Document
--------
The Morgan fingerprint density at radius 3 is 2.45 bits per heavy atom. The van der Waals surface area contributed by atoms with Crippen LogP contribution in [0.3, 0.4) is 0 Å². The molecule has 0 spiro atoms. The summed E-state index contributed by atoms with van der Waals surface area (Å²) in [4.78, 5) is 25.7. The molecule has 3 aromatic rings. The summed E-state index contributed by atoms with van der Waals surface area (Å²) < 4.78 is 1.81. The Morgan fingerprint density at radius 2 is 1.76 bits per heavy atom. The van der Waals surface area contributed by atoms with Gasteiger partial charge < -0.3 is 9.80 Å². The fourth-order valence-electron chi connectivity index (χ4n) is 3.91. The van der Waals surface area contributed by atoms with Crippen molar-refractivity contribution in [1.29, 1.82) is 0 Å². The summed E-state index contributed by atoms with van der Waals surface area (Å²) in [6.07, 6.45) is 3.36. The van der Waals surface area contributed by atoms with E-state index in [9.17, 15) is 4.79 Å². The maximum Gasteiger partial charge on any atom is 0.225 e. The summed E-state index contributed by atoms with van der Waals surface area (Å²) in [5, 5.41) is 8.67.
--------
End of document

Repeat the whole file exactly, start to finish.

The Morgan fingerprint density at radius 3 is 2.45 bits per heavy atom. The van der Waals surface area contributed by atoms with Crippen LogP contribution in [0.3, 0.4) is 0 Å². The molecule has 0 spiro atoms. The summed E-state index contributed by atoms with van der Waals surface area (Å²) in [4.78, 5) is 25.7. The molecule has 3 aromatic rings. The summed E-state index contributed by atoms with van der Waals surface area (Å²) < 4.78 is 1.81. The Morgan fingerprint density at radius 2 is 1.76 bits per heavy atom. The van der Waals surface area contributed by atoms with Gasteiger partial charge < -0.3 is 9.80 Å². The fourth-order valence-electron chi connectivity index (χ4n) is 3.91. The van der Waals surface area contributed by atoms with Crippen molar-refractivity contribution in [1.29, 1.82) is 0 Å². The summed E-state index contributed by atoms with van der Waals surface area (Å²) in [6.07, 6.45) is 3.36. The van der Waals surface area contributed by atoms with E-state index in [9.17, 15) is 4.79 Å². The maximum Gasteiger partial charge on any atom is 0.225 e. The summed E-state index contributed by atoms with van der Waals surface area (Å²) in [5, 5.41) is 8.67.